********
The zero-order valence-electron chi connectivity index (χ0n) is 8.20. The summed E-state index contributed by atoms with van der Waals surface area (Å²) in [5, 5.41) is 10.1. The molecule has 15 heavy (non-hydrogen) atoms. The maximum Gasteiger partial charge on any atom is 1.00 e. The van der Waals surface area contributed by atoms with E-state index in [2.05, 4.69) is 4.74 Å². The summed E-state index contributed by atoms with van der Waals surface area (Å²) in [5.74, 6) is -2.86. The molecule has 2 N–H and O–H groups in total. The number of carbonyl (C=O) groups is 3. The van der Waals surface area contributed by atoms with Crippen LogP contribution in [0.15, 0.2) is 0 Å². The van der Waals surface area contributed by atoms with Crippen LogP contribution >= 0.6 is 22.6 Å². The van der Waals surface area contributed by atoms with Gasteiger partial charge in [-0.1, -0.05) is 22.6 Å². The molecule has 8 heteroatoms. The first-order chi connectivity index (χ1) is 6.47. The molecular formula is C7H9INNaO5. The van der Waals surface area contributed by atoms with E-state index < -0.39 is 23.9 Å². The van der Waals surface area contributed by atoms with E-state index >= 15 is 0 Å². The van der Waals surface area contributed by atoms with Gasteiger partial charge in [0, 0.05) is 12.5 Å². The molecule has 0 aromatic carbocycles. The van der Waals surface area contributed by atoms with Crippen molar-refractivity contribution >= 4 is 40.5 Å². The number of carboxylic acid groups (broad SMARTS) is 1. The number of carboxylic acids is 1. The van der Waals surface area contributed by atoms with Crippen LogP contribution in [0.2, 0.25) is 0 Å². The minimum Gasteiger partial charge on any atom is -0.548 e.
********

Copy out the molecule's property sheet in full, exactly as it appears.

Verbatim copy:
The zero-order valence-electron chi connectivity index (χ0n) is 8.20. The summed E-state index contributed by atoms with van der Waals surface area (Å²) in [5, 5.41) is 10.1. The molecule has 15 heavy (non-hydrogen) atoms. The maximum Gasteiger partial charge on any atom is 1.00 e. The van der Waals surface area contributed by atoms with E-state index in [2.05, 4.69) is 4.74 Å². The summed E-state index contributed by atoms with van der Waals surface area (Å²) in [5.74, 6) is -2.86. The molecule has 2 N–H and O–H groups in total. The number of carbonyl (C=O) groups is 3. The van der Waals surface area contributed by atoms with Crippen LogP contribution in [0.15, 0.2) is 0 Å². The van der Waals surface area contributed by atoms with Crippen LogP contribution >= 0.6 is 22.6 Å². The van der Waals surface area contributed by atoms with Gasteiger partial charge in [-0.1, -0.05) is 22.6 Å². The molecule has 8 heteroatoms. The first-order chi connectivity index (χ1) is 6.47. The molecular formula is C7H9INNaO5. The van der Waals surface area contributed by atoms with E-state index < -0.39 is 23.9 Å². The van der Waals surface area contributed by atoms with E-state index >= 15 is 0 Å². The van der Waals surface area contributed by atoms with Gasteiger partial charge in [0, 0.05) is 12.5 Å². The molecule has 0 aromatic carbocycles. The van der Waals surface area contributed by atoms with Crippen molar-refractivity contribution >= 4 is 40.5 Å². The number of carboxylic acid groups (broad SMARTS) is 1. The number of carboxylic acids is 1. The van der Waals surface area contributed by atoms with Crippen LogP contribution in [0.2, 0.25) is 0 Å². The minimum Gasteiger partial charge on any atom is -0.548 e.